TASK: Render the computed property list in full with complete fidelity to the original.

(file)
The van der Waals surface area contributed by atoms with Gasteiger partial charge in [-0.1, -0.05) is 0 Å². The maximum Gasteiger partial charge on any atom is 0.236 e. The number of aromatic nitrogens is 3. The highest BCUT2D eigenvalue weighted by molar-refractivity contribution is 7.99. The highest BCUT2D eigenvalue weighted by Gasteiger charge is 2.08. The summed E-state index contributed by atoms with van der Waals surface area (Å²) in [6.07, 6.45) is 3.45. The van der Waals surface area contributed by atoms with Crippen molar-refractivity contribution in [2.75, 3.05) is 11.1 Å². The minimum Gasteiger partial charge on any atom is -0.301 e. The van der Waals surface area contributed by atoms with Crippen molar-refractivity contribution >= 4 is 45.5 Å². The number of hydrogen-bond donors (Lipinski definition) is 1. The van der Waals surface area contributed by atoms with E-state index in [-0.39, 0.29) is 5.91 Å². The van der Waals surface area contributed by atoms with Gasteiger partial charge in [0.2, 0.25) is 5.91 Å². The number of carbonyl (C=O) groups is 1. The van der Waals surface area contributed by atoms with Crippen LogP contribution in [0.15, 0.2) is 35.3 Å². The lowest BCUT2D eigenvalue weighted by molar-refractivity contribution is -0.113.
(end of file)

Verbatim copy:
The van der Waals surface area contributed by atoms with Gasteiger partial charge in [-0.1, -0.05) is 0 Å². The maximum Gasteiger partial charge on any atom is 0.236 e. The number of aromatic nitrogens is 3. The highest BCUT2D eigenvalue weighted by molar-refractivity contribution is 7.99. The highest BCUT2D eigenvalue weighted by Gasteiger charge is 2.08. The summed E-state index contributed by atoms with van der Waals surface area (Å²) in [6.07, 6.45) is 3.45. The van der Waals surface area contributed by atoms with Crippen molar-refractivity contribution in [2.75, 3.05) is 11.1 Å². The minimum Gasteiger partial charge on any atom is -0.301 e. The van der Waals surface area contributed by atoms with Crippen molar-refractivity contribution >= 4 is 45.5 Å². The number of hydrogen-bond donors (Lipinski definition) is 1. The van der Waals surface area contributed by atoms with E-state index in [-0.39, 0.29) is 5.91 Å². The van der Waals surface area contributed by atoms with Gasteiger partial charge in [0.2, 0.25) is 5.91 Å². The number of carbonyl (C=O) groups is 1. The van der Waals surface area contributed by atoms with Crippen LogP contribution in [0.15, 0.2) is 35.3 Å². The lowest BCUT2D eigenvalue weighted by molar-refractivity contribution is -0.113.